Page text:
Given the costs involved the EU Schengen visa is exclusive to the very rich

Dear Editor,

I read with utter amazement your article dated May 12, 2014 regarding ‘New requirements for EU Schengen visas’ quoting the EU Delegate as essentially saying Guyanese will be required to present themselves to respective EU embassies to provide their biometric data to obtain a Schengen visa. However, what the European Union Delegate to Guyana will not say is Guyanese must now travel to neighbouring states such as Trinidad or Suriname to provide their biometrics, then wait for several days before uplifting their passports, and travel back home, with or without their visas. The cost of this sojourn amounts to almost US$1,000, which includes about US$250 (airfare to Suriname or T&T) plus US$250 (accommodation for maybe 3 to 5 days) plus US$200 (for food), then add the cost of the visa (about US$100) , travel insurance (about $75) and other smaller costs, only to obtain the visa. All of this without yet paying for the airfare to one of the European countries or Dutch territories! Clearly the EU’s Schengen visa becomes exclusive to the very rich.

Although the EU Delegate says for first-time applicants, “They will not have to provide fingerprints for subsequent visa applications,” if anyone does an internet search, clear mention is made on several EU web links that this biometric is only valid for five years. In a five-year period how many touring Guyanese plan on travelling to these countries? The ordinary tourist perhaps only once.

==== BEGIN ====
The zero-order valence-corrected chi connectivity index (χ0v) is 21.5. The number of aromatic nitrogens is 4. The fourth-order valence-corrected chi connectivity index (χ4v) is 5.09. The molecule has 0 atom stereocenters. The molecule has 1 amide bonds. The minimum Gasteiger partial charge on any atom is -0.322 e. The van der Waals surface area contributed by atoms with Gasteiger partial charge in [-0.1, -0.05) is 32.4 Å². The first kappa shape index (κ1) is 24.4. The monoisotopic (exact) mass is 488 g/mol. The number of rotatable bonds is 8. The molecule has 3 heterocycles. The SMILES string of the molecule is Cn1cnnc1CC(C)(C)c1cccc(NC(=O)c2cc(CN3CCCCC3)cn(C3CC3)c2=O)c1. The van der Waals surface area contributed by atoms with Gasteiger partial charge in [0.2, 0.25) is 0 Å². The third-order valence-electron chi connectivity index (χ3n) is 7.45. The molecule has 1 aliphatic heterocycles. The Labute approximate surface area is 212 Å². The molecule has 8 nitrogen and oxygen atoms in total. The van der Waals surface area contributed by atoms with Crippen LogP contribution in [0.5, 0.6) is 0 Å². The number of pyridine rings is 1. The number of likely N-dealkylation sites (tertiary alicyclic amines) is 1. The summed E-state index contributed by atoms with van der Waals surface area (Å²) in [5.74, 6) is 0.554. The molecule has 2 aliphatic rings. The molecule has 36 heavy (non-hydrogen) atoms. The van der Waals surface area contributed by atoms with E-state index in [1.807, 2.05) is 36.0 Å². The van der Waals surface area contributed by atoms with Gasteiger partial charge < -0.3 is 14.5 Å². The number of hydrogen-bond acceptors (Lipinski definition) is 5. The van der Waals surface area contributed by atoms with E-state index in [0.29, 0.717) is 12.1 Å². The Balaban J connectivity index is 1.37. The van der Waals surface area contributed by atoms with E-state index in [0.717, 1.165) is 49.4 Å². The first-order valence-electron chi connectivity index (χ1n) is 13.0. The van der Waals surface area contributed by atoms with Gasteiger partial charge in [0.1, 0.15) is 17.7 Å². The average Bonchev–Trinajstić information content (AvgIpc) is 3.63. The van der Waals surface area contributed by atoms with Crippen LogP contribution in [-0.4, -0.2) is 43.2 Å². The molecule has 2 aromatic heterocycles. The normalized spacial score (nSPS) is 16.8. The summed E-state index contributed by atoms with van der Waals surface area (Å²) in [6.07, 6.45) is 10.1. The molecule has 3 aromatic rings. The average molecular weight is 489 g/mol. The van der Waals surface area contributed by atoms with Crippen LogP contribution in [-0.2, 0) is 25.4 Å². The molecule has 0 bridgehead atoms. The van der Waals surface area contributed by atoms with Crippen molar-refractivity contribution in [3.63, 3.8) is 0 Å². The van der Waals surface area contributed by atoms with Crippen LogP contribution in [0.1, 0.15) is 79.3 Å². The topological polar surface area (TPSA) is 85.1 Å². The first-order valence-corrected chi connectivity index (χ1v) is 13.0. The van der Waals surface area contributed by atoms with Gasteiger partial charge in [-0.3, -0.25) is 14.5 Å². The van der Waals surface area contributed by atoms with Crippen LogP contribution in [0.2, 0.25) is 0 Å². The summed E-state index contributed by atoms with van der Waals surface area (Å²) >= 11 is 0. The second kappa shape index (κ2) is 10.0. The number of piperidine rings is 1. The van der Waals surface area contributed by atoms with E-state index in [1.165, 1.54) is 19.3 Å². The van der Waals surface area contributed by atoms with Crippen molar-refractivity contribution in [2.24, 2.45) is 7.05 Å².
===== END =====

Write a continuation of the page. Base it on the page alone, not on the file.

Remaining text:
Whereas other Western countries are moving in the advanced direction of establishing visa application centres (which take biometrics) outside of their embassies, such as the Canadians and the British (a non-Schengen EU member state) here in Guyana, this backward EU approach suggests a bureaucracy which is struggling to catch up with the rest of the world. But, maybe the message of our former colonialists is simply “you are not welcome in Europe.”

But even for a businessman this investment cost is exorbitant, and brings into question the Economic Partnership Agreement (EPA) which was signed between the EU and the Caribbean countries to remove barriers for trade between the two regions. Here the new visa requirement drives up the cost of doing business for Guyanese businesses and perhaps a few other Caribbean countries who are in a similar predicament. Hopefully this travesty is addressed by Caricom.

Yours faithfully,

Garfield Williams

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